DAMASCUS (Reuters) - The Palestinian Islamist group Hamas will reject a truce with Israel being mediated by Egypt unless the deal includes lifting the blockade on the Gaza Strip, Hamas leader Khaled Meshaal said on Friday.
Addressing a rally in Damascus, Meshaal said Hamas had only received “vague” proposals from Egypt without an Israeli commitment to lift the siege, which Hamas regards as an illegal collective punishment of Gaza’s 1.5 million population.
“We will not accept a truce unless it is in return for lifting the siege, opening the border crossings and acceleration of the reconstruction of Gaza,” he added.
“The enemy has not presented us so far with any guarantee to remove the blockade. There will not be calm if the demands of our people are not met.”
Hamas officials are due to return to Cairo on Saturday to give a final reply to proposals to reach an 18-month truce with Israel following its offensive in Gaza, which was halted last month when the two sides declared separate ceasefires.
Hamas cited the blockade as a main reason for not renewing a previous six-month truce with Israel in December.
Israel said it invaded Gaza to punish Hamas for rocket attacks on Israel from the small territory. Rockets have been fired sporadically at Israel in recent days, with Israel responding with air strikes on Gaza.
Meshaal did not address the rockets issue directly but said Hamas would stick with armed struggle to regain occupied land.
Hamas refuses to recognize Israel but has offered the Jewish state a truce lasting decades if it withdraws from land it occupied in the 1967 Middle East war, including East Jerusalem.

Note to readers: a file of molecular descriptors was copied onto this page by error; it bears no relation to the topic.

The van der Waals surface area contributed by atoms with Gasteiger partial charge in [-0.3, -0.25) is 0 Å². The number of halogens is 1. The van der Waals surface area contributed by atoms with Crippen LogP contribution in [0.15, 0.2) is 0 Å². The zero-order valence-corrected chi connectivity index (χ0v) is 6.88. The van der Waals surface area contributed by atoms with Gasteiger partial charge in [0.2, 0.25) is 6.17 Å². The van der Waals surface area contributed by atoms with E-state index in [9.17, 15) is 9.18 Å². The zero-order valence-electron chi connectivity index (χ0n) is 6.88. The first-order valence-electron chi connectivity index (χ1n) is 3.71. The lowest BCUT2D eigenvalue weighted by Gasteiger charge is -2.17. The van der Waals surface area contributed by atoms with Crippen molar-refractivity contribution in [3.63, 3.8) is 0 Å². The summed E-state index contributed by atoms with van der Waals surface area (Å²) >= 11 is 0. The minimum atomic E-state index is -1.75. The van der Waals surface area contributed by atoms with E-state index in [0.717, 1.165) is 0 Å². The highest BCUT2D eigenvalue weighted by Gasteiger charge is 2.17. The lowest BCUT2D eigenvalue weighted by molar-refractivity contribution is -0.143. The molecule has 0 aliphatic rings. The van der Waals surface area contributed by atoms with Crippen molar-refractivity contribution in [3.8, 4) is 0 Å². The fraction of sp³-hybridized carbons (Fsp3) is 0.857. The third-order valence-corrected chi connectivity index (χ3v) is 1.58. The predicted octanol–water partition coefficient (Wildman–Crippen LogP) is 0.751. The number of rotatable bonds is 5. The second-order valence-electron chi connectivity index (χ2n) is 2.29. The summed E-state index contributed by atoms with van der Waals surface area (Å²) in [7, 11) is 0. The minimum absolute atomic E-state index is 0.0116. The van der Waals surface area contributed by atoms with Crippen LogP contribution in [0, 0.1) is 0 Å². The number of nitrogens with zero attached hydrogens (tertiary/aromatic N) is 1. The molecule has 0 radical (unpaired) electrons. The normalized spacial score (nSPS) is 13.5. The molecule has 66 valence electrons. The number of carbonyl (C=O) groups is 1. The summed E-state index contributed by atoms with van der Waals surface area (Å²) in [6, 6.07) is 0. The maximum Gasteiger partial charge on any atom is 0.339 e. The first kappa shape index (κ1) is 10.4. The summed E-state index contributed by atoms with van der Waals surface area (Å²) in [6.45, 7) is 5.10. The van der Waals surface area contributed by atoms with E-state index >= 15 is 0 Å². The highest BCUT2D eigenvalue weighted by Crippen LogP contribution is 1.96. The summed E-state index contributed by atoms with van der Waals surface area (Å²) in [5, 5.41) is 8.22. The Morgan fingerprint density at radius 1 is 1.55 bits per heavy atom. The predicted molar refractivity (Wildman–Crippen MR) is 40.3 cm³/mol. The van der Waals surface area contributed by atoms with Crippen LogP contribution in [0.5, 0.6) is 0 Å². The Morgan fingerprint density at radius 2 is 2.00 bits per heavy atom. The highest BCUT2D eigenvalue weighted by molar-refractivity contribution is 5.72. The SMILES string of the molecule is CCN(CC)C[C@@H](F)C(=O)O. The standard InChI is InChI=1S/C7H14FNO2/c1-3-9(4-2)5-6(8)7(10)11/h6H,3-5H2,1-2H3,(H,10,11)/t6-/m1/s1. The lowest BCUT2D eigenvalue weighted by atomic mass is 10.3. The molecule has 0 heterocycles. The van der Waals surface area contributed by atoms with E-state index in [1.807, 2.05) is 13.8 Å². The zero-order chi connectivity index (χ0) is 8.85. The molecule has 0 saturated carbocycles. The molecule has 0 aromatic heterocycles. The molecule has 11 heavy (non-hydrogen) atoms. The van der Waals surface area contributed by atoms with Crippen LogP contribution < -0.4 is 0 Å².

“The Gaza war has re-enforced popular confidence in the resistance as the way to liberation. Nothing will restore our land and regain our Jerusalem except resistance,” Meshaal said.
Meshaal dismissed criticism by members of the Fatah faction of Palestinian President Mahomud Abbas that Hamas is blinded by Islamist ideology. He said Hamas’s cause was national liberation and cited the support for Hamas of secular Turkey.
“Whoever stands by us is welcome,” said Meshaal, who lives in exile in Syria, along with other Palestinian leaders.
Ramadan Shallah, head of Islamic Jihad, also addressed the “Gaza Won” rally and said the Gaza invasion was a chapter in a century-old war to “cancel Palestinian resistance, to make us stop demanding our rights in our Palestinian homeland and to lift the white flag.”
Shallah said the Palestinians considered they had emerged victorious from the Gaza conflict because Israel had failed to neutralize the rocket arsenal in the territory and break the will of its population.
“We prevented our enemy from achieving its objective,” Shallah said. “It was a victory for the will to live, a triumph for freedom.”
Editing by Andrew Roche
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